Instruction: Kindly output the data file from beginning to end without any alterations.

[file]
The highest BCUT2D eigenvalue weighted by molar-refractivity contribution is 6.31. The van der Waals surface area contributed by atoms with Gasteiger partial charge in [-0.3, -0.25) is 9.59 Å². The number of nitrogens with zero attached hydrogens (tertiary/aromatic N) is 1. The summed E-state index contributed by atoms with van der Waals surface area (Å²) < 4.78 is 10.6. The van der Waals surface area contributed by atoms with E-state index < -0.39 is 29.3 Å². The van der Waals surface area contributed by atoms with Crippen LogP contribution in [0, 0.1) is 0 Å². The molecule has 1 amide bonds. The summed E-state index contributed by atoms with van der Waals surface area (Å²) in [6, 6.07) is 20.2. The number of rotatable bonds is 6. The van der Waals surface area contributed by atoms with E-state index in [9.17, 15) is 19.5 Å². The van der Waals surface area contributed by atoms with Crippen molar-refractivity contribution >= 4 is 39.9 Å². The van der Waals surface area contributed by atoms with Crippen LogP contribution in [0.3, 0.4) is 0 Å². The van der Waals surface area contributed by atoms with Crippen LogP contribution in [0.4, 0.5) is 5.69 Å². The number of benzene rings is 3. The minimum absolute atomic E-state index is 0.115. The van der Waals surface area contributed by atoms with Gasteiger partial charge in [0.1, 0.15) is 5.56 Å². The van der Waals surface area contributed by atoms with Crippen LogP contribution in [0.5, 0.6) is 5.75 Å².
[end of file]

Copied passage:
The highest BCUT2D eigenvalue weighted by molar-refractivity contribution is 6.31. The van der Waals surface area contributed by atoms with Gasteiger partial charge in [-0.3, -0.25) is 9.59 Å². The number of nitrogens with zero attached hydrogens (tertiary/aromatic N) is 1. The summed E-state index contributed by atoms with van der Waals surface area (Å²) < 4.78 is 10.6. The van der Waals surface area contributed by atoms with E-state index < -0.39 is 29.3 Å². The van der Waals surface area contributed by atoms with Crippen LogP contribution in [0, 0.1) is 0 Å². The molecule has 1 amide bonds. The summed E-state index contributed by atoms with van der Waals surface area (Å²) in [6, 6.07) is 20.2. The number of rotatable bonds is 6. The van der Waals surface area contributed by atoms with E-state index in [9.17, 15) is 19.5 Å². The van der Waals surface area contributed by atoms with Crippen molar-refractivity contribution >= 4 is 39.9 Å². The van der Waals surface area contributed by atoms with Crippen LogP contribution in [0.3, 0.4) is 0 Å². The van der Waals surface area contributed by atoms with Crippen LogP contribution in [0.4, 0.5) is 5.69 Å². The number of benzene rings is 3. The minimum absolute atomic E-state index is 0.115. The van der Waals surface area contributed by atoms with Gasteiger partial charge in [0.1, 0.15) is 5.56 Å². The van der Waals surface area contributed by atoms with Crippen LogP contribution in [0.5, 0.6) is 5.75 Å².